The Cell Biology Of The Cuatpases

Copper homeostasis mediated by both ATP7A/B is dependent on both copper-transport activity and the localization of these proteins to the correct cellular compartment. Both proteins have two major roles in copper homeostasis: delivery of copper to secreted cuproenzymes and efflux of copper from cells. One of the key questions to be answered once the genes were isolated was how a single protein could carry out these both of these functions. The answer to this question is that the dual role is achieved by the alteration of the location of the protein within the cell. The biosynthetic role is carried out when the proteins are in the TGN, and TGN localization has been demonstrated for both ATP7A (32,137,138) and ATP7B (33,42). The efflux role occurs when the proteins are either located on the plasma membrane (ATP7A) (32) or on an intracellular vesicular compartment (ATP7B) (33,42). When copper concentrations in the cell are in the normal physiological range, the proteins are found on the TGN, but exposure of cells to high concentrations of copper results in a relocalization of ATP7A within 30 min to the plasma membrane (32) or a compartment that may be the late endo-some/subapical endosome in the case of ATP7B (41,83). The relocalization of ATP7A was shown to be rapidly reversible when excess copper was removed and not to require new protein synthesis (32). In this study, it was found that the concentration of ATP7A mRNA and protein did not change when cells were exposed to copper, suggesting that the ATP7A gene was not copper responsive. This aspect of copper homeostasis depended solely on a posttranslational mechanism: copper-induced trafficking.

The initial studies on the trafficking of ATP7A/B were carried out the nonpolarized Chinese hamster ovary cells, but in the physiological situation, these proteins will often function in polarized cells and this raised the question as to which membrane, apical or basolateral, the proteins are targeted. It is probable that ATP7A will traffic to the basolateral membrane; however, it has proven difficult to express ATP7A in polarized cells to prove this point (Petris, personal communication), so the membrane target of ATP7A remains to be established. For ATP7B, the situation is clearer; Roelofsen et al. (41) have provided convincing data that, in polarized cultured hepatocytes, this protein traffics in four stages:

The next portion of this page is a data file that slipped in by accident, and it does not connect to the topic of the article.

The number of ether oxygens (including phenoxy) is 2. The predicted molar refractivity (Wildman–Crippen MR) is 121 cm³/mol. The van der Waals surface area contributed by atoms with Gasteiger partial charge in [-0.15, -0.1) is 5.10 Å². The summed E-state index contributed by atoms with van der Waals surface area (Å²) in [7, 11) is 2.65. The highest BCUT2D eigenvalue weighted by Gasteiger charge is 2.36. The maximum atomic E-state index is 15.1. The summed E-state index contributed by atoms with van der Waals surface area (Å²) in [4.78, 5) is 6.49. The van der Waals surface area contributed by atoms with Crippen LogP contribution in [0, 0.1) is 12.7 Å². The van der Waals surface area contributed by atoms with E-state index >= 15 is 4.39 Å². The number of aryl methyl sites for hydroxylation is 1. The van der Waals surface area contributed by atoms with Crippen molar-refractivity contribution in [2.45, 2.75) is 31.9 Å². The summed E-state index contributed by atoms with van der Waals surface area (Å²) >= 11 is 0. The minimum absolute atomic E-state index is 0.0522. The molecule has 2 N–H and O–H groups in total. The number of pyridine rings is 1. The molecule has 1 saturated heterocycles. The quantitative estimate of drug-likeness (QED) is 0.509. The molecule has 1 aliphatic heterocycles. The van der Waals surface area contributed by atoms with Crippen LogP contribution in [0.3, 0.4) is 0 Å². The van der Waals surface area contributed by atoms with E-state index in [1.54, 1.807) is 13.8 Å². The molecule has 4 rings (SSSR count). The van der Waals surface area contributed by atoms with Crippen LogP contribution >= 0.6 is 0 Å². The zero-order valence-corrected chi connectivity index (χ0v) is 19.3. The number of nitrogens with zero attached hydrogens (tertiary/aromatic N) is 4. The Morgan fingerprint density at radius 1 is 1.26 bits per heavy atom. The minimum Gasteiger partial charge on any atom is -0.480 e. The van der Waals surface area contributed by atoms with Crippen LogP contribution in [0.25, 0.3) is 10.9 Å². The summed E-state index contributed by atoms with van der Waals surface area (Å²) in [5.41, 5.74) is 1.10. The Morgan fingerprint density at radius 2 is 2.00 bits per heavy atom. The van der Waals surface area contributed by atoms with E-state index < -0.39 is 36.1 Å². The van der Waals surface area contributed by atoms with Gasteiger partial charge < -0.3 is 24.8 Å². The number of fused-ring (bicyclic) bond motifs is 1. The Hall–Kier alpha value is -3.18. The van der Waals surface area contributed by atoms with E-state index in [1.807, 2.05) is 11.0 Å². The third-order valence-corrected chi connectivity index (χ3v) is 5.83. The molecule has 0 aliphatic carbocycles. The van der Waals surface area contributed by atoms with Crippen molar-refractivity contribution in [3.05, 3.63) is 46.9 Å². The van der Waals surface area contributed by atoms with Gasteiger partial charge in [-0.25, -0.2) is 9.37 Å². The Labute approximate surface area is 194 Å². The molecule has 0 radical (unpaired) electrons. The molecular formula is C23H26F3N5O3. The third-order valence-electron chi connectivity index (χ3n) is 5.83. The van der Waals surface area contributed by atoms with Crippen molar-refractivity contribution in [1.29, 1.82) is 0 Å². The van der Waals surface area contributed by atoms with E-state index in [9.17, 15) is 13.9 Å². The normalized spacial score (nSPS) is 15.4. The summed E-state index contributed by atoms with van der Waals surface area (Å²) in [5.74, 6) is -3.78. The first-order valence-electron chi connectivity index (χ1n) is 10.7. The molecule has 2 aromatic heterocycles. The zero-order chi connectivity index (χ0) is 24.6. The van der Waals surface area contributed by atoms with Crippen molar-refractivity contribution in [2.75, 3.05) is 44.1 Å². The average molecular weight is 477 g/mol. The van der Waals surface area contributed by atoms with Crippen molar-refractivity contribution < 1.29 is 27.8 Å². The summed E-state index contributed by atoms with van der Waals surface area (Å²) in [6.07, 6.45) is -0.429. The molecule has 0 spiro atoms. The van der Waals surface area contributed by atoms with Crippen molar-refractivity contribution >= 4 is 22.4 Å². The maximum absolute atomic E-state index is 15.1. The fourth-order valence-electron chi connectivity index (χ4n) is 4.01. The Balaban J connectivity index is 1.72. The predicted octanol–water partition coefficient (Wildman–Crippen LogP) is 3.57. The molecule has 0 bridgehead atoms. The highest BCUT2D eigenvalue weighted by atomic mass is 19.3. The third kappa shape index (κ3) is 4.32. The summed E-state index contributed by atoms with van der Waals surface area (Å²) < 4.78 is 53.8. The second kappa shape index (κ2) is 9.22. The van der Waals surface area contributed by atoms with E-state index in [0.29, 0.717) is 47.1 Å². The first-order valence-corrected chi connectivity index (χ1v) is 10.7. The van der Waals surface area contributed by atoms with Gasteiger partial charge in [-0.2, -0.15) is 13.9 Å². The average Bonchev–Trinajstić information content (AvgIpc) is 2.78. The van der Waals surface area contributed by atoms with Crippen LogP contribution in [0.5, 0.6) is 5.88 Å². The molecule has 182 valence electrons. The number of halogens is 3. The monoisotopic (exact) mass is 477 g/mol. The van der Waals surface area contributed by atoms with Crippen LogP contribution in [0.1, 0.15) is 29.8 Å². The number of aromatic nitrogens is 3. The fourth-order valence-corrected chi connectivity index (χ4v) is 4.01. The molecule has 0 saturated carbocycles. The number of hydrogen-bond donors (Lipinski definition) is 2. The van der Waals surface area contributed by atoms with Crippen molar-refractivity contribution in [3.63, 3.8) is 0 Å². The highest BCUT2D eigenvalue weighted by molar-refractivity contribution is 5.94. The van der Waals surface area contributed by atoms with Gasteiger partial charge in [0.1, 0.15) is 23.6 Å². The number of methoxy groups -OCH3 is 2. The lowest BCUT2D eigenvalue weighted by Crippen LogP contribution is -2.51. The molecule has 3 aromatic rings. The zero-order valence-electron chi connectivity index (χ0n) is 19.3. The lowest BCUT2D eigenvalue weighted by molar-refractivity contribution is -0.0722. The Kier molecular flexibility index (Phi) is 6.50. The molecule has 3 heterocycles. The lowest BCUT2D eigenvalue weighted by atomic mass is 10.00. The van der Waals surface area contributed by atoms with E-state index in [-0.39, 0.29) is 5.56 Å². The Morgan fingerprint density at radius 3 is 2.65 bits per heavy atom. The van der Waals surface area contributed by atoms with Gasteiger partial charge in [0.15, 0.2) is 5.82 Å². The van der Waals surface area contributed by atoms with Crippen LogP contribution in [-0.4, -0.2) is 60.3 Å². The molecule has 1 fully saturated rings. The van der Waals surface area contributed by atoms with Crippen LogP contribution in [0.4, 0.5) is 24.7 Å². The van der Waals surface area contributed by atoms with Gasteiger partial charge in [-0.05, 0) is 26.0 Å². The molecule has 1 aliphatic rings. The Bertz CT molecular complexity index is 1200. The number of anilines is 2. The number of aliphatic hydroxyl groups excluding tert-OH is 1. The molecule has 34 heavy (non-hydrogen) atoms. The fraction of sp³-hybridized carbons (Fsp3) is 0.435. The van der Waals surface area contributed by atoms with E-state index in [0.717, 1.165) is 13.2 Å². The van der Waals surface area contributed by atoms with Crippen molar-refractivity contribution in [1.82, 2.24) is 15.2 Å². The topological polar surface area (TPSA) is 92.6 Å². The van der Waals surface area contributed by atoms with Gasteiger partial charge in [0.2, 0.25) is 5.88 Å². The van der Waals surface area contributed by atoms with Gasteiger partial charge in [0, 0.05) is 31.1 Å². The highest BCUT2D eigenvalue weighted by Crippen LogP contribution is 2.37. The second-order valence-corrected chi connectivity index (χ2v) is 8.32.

(1) at low copper concentrations ATP7B is in the TGN; (2) within 30 min of exposure of the cells to copper, the protein is present in randomly distributed vesicular structures; (3) the vesicles appear to fuse and form clusters that accumulate at the apical pole of the cells; and (4) within 2-3 h, ATP7B is detected on the apical membrane. It is likely that stages 1-3 occur when ATP7B is expressed in nonpolarized Chinese hamster ovary cells, as ultrastructural studies have shown the presence of ATP7B on large vesicular structures that resemble late endosomes (83). These large vesicles may well be equivalent to the subapical vesicles noted by Roelofsen et al. (41). These conclusions, based on studies in cultured cells, are supported by the distribution of ATP7B in rat liver. Schaefer et al. found that in copper-deficient rats, ATP7B was localized in the TGN of hepatocytes, but when animals were copper loaded, the protein was distributed in multiple vesicular structures (42), but these authors did not find any ATP7B on the canalicular membrane. Further evidence that trafficking of the Cu-ATPases is indeed a physiologically relevant process was provided by the finding that both ATP7A and ATP7B are located in the TGN of nonlactating breast tissue, but are redistributed to vesicular structures in the lactating tissue (85,139). Although the physiological stimulus for the change in intracellular location of the proteins in the lactating gland has not been determined, these studies suggest that the trafficking of ATP7A/B is an important part of the delivery of copper into breast milk. The role of ATP7B in this process was suspected from the finding that milk produced by the toxic milk mouse mutant was copper deficient (81) and the Atp7B knockout mouse accumulated copper in the mammary gland (84). Interestingly, the mutant Atp7B in the tx mouse does not relocalize in response to lactation (85), a behavior that is reminiscent of the lack of Cu-induced relocalization observed in a mutant forms of ATP7A found in cells from a patient with mild Menkes disease (52). Indeed, a number of diverse mutations appear to prevent copper-induced trafficking of both ATP7A and ATP7B, but the reason for this is unclear (140,141). The differential effects of mutations on copper transport and trafficking has the potential to generate diverse disease phenotypes, as will be discussed in Section 7.